This is a "shallow and wide" approach to testing. A tester "touches" all major areas of the application, performs surface testing just looking for answers to basic questions. Smoke testing hasn’t to be exhaustive; however, it should be sufficient enough. As the result of software testing, the tester can decide whether the project version is stable enough to be passed to the next, more careful testing phase.
Installation errors: If the software can’t be installed, its testing is likely to be impossible at all.
Failure to connect to a database that is relevant to the client-server architecture. Subsorts of smoke testing are «Build Verification Testing» or «Acceptance Testing» performed by the testing team at the functional level. According to its results, the conclusion is made whether the installed software version is accepted for testing, operation, or delivery to the customer.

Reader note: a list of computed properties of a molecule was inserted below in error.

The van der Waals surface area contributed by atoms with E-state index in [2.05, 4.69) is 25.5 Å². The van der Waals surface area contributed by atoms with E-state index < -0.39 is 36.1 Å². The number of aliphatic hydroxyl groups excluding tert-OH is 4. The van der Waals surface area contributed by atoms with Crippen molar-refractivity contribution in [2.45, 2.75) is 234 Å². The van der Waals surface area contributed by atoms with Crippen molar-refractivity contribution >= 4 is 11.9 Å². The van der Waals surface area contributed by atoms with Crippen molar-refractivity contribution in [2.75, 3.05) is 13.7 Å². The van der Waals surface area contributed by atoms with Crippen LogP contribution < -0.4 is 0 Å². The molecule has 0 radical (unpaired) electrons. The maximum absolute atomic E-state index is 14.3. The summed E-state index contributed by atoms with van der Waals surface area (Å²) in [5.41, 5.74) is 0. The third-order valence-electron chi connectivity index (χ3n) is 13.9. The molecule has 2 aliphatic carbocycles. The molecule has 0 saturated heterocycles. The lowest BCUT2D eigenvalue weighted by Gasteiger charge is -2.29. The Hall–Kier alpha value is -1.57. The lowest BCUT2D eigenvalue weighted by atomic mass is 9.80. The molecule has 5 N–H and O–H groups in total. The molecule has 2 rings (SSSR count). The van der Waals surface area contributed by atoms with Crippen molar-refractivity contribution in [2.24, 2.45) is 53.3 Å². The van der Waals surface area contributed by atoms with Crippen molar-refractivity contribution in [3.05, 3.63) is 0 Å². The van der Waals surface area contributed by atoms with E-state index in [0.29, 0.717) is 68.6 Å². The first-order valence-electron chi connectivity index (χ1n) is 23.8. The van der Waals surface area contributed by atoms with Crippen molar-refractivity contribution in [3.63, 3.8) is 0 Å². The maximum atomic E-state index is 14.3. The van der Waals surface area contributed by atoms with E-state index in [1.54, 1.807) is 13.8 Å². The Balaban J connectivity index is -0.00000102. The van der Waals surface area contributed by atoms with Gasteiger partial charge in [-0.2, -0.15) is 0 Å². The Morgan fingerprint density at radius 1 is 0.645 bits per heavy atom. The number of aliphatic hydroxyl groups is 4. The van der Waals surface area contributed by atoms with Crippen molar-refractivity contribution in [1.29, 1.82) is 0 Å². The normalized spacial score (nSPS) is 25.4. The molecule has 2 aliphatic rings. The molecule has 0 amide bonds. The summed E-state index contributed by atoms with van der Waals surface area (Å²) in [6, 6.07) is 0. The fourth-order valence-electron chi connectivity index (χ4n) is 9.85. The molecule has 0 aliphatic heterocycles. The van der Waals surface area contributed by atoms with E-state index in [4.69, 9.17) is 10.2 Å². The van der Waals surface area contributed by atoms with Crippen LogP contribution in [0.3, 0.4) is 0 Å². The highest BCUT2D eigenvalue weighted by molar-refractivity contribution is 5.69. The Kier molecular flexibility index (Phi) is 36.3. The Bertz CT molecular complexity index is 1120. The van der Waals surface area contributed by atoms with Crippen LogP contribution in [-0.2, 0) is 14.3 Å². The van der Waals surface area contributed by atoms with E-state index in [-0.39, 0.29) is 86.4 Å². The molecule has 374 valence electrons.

Smoke testing is the most cost-effective method for identifying and fixing software defects; and some people even believe that it is the most effective way of testing at all.
So, let’s mark out Smoke testing highlights:
- Smoke test is performed to check the assembly’s “level of health”.
- It is also known as shallow and wide trials, i.e. tests covering all functionality of a software application.
- Smoke test is a kind of the first step of testing. After this, we usually perform other kinds of functional and system testing, including regression testing.